Although it is perceived that many welfare offices are using intermediaries to link welfare recipients with jobs, very little is known about how widely they are used, who these intermediaries are, how they operate or the issues they face in linking welfare recipients with jobs.  To better understand the characteristics of intermediary organizations and their role in current welfare reform efforts, the U.S. Department of Health and Human Services, Office of the Assistant Secretary for Planning and Evaluation (ASPE) contracted with Mathematica Policy Research, Inc. (MPR) to conduct the exploratory research documented in this report.  This research has four purposes:

    1. To describe the characteristics of intermediaries
    2. To describe the key decisions local welfare offices have made regarding the use of intermediaries
    3. To provide in-depth information on the types of services intermediaries provide, the process they use to link welfare recipients with employers and the challenges they face
    4. To identify lessons that can benefit policymakers and other or newly emerging intermediaries and assess the implications of the findings for future research on welfare employment efforts

    The devolution of responsibility from the federal government to the states for developing and implementing assistance policies for needy families has spawned a broad range of approaches to transforming the welfare system into a work-based assistance system.  To capture the way intermediaries function in these diverse policy environments, information for this study was gathered through site visits to 20 sites, one urban and one rural in each of ten states.  Sites were selected to provide broad regional representation; a mix of large, medium, and small TANF caseloads; different approaches to moving welfare recipients into employment; and a diversity of administrative and service delivery structures.  Site visits were conducted between April and August 1999 by researchers from MPR and our subcontractor, the National Alliance of Businesses (NAB). (author abstract)

  • Individual Author: Beimers, David; Fischer, Robert L.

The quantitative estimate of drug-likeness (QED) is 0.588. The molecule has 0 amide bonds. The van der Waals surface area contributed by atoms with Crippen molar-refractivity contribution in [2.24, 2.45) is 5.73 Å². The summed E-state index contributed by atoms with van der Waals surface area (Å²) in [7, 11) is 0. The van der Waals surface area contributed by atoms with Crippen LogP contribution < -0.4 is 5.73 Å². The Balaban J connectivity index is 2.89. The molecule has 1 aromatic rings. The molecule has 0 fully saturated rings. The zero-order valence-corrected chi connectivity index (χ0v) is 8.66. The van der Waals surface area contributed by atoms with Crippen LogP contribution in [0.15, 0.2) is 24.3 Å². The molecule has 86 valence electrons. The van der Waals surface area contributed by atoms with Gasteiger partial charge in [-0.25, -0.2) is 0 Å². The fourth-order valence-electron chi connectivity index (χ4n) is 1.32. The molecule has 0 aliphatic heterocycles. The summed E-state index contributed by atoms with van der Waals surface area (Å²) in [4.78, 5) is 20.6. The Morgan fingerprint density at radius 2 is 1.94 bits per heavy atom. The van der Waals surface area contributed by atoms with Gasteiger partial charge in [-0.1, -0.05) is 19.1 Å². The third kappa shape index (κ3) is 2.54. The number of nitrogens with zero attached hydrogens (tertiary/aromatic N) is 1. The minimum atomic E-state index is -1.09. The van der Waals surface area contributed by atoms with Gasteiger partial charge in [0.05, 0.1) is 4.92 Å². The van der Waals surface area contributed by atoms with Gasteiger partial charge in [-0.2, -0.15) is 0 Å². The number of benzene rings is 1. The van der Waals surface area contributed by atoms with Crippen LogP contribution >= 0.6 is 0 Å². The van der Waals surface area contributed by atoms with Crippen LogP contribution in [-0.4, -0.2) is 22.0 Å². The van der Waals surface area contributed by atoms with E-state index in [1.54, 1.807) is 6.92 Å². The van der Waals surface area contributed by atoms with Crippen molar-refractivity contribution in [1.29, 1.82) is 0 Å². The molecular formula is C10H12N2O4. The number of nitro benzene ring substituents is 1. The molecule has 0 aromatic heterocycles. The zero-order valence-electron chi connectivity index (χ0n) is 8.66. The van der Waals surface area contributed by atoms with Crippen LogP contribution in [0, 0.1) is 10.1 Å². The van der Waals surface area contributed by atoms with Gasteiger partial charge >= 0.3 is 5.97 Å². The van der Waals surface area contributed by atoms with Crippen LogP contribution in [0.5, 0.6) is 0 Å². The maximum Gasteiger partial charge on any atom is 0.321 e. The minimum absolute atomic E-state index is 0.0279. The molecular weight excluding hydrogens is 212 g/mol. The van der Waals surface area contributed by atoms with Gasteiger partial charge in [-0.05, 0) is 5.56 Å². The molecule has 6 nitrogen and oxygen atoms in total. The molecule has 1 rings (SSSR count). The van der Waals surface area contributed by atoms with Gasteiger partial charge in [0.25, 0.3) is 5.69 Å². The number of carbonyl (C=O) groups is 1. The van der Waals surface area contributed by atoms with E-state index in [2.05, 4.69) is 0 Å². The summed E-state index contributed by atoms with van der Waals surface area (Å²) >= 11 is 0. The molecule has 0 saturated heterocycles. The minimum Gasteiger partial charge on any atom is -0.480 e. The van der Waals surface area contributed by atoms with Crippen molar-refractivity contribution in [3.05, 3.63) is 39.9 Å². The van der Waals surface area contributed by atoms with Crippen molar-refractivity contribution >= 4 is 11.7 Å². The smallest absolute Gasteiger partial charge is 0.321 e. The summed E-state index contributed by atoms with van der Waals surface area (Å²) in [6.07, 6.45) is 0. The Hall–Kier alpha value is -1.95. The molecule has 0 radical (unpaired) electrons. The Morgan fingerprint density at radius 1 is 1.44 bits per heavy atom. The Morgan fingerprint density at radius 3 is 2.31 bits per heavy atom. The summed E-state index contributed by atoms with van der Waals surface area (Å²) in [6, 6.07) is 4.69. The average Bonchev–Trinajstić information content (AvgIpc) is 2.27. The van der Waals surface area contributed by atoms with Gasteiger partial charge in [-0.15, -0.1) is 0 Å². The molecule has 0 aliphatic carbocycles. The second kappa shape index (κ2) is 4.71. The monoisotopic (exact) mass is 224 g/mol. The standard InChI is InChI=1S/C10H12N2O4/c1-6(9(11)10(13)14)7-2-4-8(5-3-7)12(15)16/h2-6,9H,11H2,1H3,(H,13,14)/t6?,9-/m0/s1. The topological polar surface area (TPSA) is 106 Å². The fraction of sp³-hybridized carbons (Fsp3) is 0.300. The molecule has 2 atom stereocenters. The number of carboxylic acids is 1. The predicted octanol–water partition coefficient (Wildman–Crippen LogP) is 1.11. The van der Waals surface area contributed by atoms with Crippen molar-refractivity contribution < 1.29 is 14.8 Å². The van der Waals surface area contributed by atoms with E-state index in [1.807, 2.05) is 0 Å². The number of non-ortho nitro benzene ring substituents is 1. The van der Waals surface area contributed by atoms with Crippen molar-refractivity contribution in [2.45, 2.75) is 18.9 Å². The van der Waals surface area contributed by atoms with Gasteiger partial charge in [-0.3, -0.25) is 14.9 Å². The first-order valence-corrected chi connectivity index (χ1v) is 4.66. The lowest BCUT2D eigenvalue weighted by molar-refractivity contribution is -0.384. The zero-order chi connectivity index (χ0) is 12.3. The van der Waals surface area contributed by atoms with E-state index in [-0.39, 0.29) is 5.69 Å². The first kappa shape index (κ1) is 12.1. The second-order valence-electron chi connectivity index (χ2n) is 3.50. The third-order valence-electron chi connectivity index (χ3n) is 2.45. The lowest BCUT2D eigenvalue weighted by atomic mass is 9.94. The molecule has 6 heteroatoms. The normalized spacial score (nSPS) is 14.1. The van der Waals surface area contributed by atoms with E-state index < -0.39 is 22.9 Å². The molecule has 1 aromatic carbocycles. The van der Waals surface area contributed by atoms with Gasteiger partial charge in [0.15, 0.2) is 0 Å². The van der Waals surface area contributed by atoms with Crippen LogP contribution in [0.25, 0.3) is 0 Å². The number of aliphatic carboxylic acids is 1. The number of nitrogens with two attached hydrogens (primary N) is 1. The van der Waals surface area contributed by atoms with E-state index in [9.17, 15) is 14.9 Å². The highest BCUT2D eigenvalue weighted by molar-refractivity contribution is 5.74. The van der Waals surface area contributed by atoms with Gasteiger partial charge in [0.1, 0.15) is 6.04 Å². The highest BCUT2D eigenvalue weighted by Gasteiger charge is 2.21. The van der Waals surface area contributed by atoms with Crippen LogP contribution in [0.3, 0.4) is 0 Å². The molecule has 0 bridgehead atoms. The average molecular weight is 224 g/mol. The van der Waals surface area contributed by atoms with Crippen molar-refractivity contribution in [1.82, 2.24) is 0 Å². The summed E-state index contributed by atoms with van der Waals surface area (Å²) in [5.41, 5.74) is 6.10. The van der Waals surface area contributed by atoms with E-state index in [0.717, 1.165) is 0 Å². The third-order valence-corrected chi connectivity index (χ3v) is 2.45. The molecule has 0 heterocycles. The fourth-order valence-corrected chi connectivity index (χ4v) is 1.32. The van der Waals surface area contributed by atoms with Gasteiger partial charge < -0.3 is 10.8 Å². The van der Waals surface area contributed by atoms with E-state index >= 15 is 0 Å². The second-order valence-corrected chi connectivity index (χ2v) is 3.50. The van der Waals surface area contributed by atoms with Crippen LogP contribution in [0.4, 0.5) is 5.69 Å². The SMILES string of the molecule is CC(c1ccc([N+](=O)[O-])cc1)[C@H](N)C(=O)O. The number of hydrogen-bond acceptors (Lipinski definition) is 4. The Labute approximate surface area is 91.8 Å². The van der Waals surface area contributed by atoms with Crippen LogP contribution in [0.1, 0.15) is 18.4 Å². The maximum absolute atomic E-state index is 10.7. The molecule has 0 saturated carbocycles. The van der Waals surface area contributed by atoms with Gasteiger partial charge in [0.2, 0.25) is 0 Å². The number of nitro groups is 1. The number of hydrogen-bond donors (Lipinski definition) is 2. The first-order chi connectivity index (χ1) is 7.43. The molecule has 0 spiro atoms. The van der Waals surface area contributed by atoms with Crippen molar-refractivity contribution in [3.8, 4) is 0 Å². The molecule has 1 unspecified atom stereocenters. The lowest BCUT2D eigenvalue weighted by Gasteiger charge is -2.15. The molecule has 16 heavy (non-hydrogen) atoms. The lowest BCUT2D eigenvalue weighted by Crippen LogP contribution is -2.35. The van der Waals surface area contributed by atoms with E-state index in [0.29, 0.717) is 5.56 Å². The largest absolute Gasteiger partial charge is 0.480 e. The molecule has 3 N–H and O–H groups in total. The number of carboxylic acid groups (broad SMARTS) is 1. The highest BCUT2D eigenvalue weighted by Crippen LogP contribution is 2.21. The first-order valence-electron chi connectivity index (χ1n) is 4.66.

Reference Type: Journal Article
    Year: 2007

    The passage of the Personal Responsibility and Work Opportunity Reconciliation Act of 1996 by the U.S. Congress required welfare recipients to quickly move into the workforce. Employment services agencies perform a key role in this process by providing welfare recipients with work readiness and job search skills. This article reviews the findings of an empirical study of the experiences and employment outcomes of Temporary Assistance for Needy Families (TANF) recipients referred to contracted employment services agencies. The study involves a random-sample survey of 151 TANF recipients in a large, urban, north-central county. The findings suggest that generic work readiness activities may be of limited utility unless they include job leads to actual employment opportunities. The article concludes with a discussion of critical issues for practitioners. (author abstract)

    The passage of the Personal Responsibility and Work Opportunity Reconciliation Act of 1996 by the U.S. Congress required welfare recipients to quickly move into the workforce. Employment services agencies perform a key role in this process by providing welfare recipients with work readiness and job search skills. This article reviews the findings of an empirical study of the experiences and employment outcomes of Temporary Assistance for Needy Families (TANF) recipients referred to contracted employment services agencies. The study involves a random-sample survey of 151 TANF recipients in a large, urban, north-central county. The findings suggest that generic work readiness activities may be of limited utility unless they include job leads to actual employment opportunities. The article concludes with a discussion of critical issues for practitioners. (author abstract)

Sort by

Topical Area(s)

Popular Searches

Source

Year

Year ranges from 1996 to 2017

Reference Type

Research Methodology

Geographic Focus

Target Populations